a guest Mar 26th, 2019 81 Never
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- Money, Pride, and Prom
- Knock, Knock at the door, an apprehensive shiver runs through her heart, he's here! She hopes against hope her parents interrogation doesn't scare him off, and descends the staircase, hair perfectly done, brand new dress. He pins the Corsage on, gently, and her parents watch as they drive off. The dance is everything she's imagined it to be, elegant, filled with dancing and fun...
- Prom, that event that so singularly defines the high school senior year in American popular culture, is a carefully engineered spectacle designed to reinforce the idea that love, and social class can be bought in order to fund the related industries. The expenses incurred, by both the male and female, both feed, and reinforce the significance and reach of this dangerous notion.
- For women, Prom normally means a time full of romance, and an unforgettable night. Of course, it also means prohibitive expense. A girl may be expected to spend hundreds of dollars for this single night. There are dresses and shoes to buy, Hair and nails to be done. Men, too, are expected to make large monetary investments in this single night as well. A Tuxedo rental, dinner, and a corsage are all expected, indeed demanded by tradition. On the even more extravagant side, some students opt to rent a limousine to ride to the dance in! Then there are the tickets themselves, which can range in price from $25 all the way to $150 apiece, Hardly pocket change.
- This may all sound just fine and dandy, that is, if you can afford it. For those who cannot, showing up to Prom in a second hand dress, or even worse, not showing up at all, is a crushing reminder of which economic strata they occupy. The symbolism doesn't stop at being recognized by the one affected either, in a society such as ours the implications of being seen as economically disadvantaged can negatively affect their social status. And those privileged few who have the means to make obscene gestures like the limousine, or matching zoot suits and dresses, are elevated to a level of their own invention, far above mere mortals. What should be a fun, and romantic night becomes a veritable socio-economic judgment ground.
- Our moral structure is another thing heavily affected by the Prom. We learn decadence and overconsumption are things to be aspired to, not reviled as wasteful. Teens are actively encouraged to spend money that they often don't have, all on some vague promise that this is a once in a lifetime affair that will matter somewhere down the road. Beyond money, our image of love is being subverted. The common message being sent by Prom is a disturbing one: “You can't love someone unless you lavish them with expensive gifts.” Combined with the popular stereotype of losing ones virginity on Prom night, which has become so pervasive we accept it as the central plots to some of the most influential teen movies of our time (See: American Pie). By giving our young people this impression, we tacitly approve prostitution! We are sending the message that love can be bought and sold like any other commodity.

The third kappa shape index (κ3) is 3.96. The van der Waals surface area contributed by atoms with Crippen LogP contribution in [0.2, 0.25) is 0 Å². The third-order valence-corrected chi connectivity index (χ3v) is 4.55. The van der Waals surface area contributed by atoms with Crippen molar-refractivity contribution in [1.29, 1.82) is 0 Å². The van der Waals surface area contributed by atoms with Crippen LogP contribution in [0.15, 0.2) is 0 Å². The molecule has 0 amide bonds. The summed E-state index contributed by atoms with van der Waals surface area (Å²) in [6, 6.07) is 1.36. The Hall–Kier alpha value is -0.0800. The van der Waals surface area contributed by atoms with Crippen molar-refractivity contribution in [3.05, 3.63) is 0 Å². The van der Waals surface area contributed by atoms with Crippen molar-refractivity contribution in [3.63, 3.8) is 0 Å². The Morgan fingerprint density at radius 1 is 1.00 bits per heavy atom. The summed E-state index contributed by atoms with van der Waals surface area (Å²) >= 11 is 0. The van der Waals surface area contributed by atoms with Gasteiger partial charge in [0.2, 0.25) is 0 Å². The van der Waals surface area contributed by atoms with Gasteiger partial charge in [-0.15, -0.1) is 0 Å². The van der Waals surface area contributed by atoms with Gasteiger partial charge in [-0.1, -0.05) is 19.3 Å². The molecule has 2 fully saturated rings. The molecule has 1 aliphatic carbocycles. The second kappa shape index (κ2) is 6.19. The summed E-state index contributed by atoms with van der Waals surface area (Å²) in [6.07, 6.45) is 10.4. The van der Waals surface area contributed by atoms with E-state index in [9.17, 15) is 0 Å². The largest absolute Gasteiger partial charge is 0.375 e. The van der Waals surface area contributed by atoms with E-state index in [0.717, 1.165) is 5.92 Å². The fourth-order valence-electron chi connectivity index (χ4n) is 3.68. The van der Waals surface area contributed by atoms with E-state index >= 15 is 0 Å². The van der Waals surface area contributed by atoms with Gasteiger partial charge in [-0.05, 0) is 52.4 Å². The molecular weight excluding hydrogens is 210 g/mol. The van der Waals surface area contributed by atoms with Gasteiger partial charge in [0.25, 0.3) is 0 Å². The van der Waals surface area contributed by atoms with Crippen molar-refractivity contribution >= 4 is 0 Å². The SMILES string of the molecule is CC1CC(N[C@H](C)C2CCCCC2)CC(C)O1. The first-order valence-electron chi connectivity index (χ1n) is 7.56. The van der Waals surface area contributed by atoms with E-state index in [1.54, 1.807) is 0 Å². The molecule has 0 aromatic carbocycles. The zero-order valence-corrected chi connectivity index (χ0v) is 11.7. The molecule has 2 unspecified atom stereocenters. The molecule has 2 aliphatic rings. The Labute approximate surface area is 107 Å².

- This further enhances the gender stereotyping which begins in the monetary phase of this event. In our patriarchal society, despites gains by the women's movement, Men are still in a generally financially dominant position. This is of course reinforced by the impression that the man should pay for dinner, tickets, and such. Of course, this is then compounded by the prevalence of advertising related to Prom, intimating that the night should end in the previously mentioned coitus, leading to a strong trend of women using their sexuality as a bargaining chip in everyday life.
- To be fair, Prom has, in it's way sustained it's original values. From it's beginnings in Victorian England as Promenade society balls, it has always been a social networking tool. The most significant change has been a shift away from the rigid social structures used to separate people in the 1800's, towards the mercantile interests of todays Prom. Today Prom chiefly functions as a marketing tool, serving to feed the seasonal industry that exists solely to fulfill the needs they create. That is to say, the celebration has become the Class-enforcing Corporate Commercial Coitus Cabal.
- “But hey,” you might say, “Whats wrong with enjoying a night out with your friends?”
- And a fine question that would be, if it wasn't stupid. Prom is an event that functions as a divisor of classes, and a tool of gender repression. We ought to try to return to our original (modern) intentions with Prom, and create a non-discriminatory celebration, or just get rid of it.
- See you there, I'll be the one spending as little money as possible.
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